At our ages, not doing much is the norm

This report will have just a few current comments and there are only a couple of email communiqués. The conversation would be on what the old men are doing to amuse themselves during the virus situation.

The OMOTM are not much different than the rest of the country with what they can do, and right now that is not much. At our ages, not much is the norm.

Reading the comments, this scribe thought now is the time for the hind-sighters to come out of the woodwork, along with the I-would-a’s. They don’t know (using the hard-to-pin-down “they” here) they don’t even have a clue, and if they had to handle the situation at hand would probably pull the covers over their heads and stay in bed.

The OFs at one time talked about how much has changed in the years that the OFs could remember well until now — from farming with horses to men on the moon. One OF commented it is quite a lifetime we OGs are having and it is not over yet.

One of the notes not used in my little notebook is the word “driving.” This was a conversation that this scribe does remember (quite a bit of) because driving years ago is nothing like it is now.

Most of the OF farmers were driving from the time they were 9 or 10 years old, and one OF said even younger. By the time the OFs were 11 years old, they could back a four-wheeled wagon loaded with hay over a barn bridge and into the bay to be unloaded, and this feat was achieved with a steel-wheeled tractor and the only power assist on those things were the muscles in your arms.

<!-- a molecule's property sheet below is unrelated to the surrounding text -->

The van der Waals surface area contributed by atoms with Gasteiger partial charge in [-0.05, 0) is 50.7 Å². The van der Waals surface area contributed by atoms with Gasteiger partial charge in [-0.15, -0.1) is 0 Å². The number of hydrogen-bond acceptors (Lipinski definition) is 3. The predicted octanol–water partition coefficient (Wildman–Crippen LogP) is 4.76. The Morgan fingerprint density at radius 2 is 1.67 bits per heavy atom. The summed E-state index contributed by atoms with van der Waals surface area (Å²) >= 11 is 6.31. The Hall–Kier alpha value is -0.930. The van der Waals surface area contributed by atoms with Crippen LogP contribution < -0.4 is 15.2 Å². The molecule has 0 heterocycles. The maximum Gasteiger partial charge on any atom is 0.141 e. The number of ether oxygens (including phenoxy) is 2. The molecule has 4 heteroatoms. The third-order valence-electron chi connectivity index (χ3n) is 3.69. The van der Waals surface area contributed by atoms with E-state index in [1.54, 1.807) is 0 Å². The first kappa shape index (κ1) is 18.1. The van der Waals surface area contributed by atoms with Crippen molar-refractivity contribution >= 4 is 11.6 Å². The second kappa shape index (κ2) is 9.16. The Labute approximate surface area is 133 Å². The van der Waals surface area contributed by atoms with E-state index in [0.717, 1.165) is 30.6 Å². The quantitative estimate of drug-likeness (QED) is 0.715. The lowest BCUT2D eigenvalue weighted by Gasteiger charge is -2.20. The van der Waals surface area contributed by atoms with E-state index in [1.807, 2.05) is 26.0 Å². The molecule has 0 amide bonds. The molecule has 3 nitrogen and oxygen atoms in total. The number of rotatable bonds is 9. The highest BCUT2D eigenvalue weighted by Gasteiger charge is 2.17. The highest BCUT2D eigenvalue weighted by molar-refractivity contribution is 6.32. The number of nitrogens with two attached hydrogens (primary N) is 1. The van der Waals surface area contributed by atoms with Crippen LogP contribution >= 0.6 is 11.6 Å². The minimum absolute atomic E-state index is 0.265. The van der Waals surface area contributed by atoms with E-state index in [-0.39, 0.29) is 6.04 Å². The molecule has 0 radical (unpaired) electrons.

The farmer OFs went all over when they were in school and truly could use the sentence, “License? I ain’t got no license.” The reason for this was because they weren’t old enough to apply for one.

One OF remembered making a stand for a rooster to fit behind the steering wheel of a car and taking Mr. Noise (a pet rooster) and tying him to this stand. This rooster looked exactly like he was driving the car.

Then another YF would get down under the dash and in front of the rider’s seat he would work the pedals with his hands. Another YF would get in the back seat and give directions and through town they would go.

The car looked just like it was being driven by a chicken. The problem is that, in the town of Gallupville, there were not that many people out and about to impress with their efforts but, according to the OF, they had fun anyway.

Now, though it may seem stupid, this exhibit showed off the driving skills acquired by being on the farm. None of these OFs had a license.

And, another thing!  Not only driving — but living 70 years ago. Life truly was much simpler and certainly more civil.

It was necessary to drive these old vehicles — they did not drive themselves. We had hurts and some diseases that eventually were cured and the dentist was not fun, but times were simpler.

Because of the simple times, the police were much different. However, they did not have the pressures of today with all its violent behavior.

More than one OF reported on being stopped by the police for some erratic driving maneuver and more than once no one in the car had a license yet the officer would more than likely say, “You boys get that thing home right now, and don’t let me catch you driving like that again.”

Nothing was said at home beyond, “Don’t drive again tomorrow and just don’t do whatever made the officer stop you for doing.”

The OFs did some brainless things, but they did not destroy or vandalize. Boy! It is different today!

But that was 70 years ago.

These are but a few of our catch-up notes from the scribe on behalf of the Old Men of the Mountain.

Closing from the internet:  

I was so bored last night I called Jake from State Farm just to talk to somebody. He wanted to know what I was wearing.